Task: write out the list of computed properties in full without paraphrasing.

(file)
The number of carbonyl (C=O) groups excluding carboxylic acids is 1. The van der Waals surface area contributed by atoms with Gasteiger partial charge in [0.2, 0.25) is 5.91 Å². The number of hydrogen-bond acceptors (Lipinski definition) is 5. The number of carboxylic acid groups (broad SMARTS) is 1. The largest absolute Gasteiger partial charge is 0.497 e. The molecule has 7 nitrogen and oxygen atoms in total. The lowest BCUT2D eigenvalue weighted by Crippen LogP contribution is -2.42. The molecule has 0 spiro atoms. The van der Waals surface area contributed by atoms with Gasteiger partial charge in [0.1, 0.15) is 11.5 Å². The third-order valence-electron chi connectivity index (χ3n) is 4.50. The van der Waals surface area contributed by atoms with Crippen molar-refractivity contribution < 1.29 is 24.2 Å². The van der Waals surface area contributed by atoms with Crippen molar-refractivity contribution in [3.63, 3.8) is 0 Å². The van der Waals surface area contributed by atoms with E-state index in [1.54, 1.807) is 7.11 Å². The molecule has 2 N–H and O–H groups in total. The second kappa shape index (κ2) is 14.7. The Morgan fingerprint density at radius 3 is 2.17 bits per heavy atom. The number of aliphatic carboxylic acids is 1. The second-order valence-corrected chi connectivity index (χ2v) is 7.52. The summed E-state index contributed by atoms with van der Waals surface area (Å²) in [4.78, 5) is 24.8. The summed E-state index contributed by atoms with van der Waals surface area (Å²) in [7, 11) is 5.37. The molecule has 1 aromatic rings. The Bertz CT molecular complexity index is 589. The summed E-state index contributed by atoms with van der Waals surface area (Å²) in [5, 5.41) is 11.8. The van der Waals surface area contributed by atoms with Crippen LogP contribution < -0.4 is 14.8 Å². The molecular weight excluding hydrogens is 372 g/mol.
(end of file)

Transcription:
The number of carbonyl (C=O) groups excluding carboxylic acids is 1. The van der Waals surface area contributed by atoms with Gasteiger partial charge in [0.2, 0.25) is 5.91 Å². The number of hydrogen-bond acceptors (Lipinski definition) is 5. The number of carboxylic acid groups (broad SMARTS) is 1. The largest absolute Gasteiger partial charge is 0.497 e. The molecule has 7 nitrogen and oxygen atoms in total. The lowest BCUT2D eigenvalue weighted by Crippen LogP contribution is -2.42. The molecule has 0 spiro atoms. The van der Waals surface area contributed by atoms with Gasteiger partial charge in [0.1, 0.15) is 11.5 Å². The third-order valence-electron chi connectivity index (χ3n) is 4.50. The van der Waals surface area contributed by atoms with Crippen molar-refractivity contribution < 1.29 is 24.2 Å². The van der Waals surface area contributed by atoms with Crippen molar-refractivity contribution in [3.63, 3.8) is 0 Å². The van der Waals surface area contributed by atoms with E-state index in [1.54, 1.807) is 7.11 Å². The molecule has 2 N–H and O–H groups in total. The second kappa shape index (κ2) is 14.7. The Morgan fingerprint density at radius 3 is 2.17 bits per heavy atom. The number of aliphatic carboxylic acids is 1. The second-order valence-corrected chi connectivity index (χ2v) is 7.52. The summed E-state index contributed by atoms with van der Waals surface area (Å²) in [4.78, 5) is 24.8. The summed E-state index contributed by atoms with van der Waals surface area (Å²) in [7, 11) is 5.37. The molecule has 1 aromatic rings. The Bertz CT molecular complexity index is 589. The summed E-state index contributed by atoms with van der Waals surface area (Å²) in [5, 5.41) is 11.8. The van der Waals surface area contributed by atoms with Crippen LogP contribution < -0.4 is 14.8 Å². The molecular weight excluding hydrogens is 372 g/mol.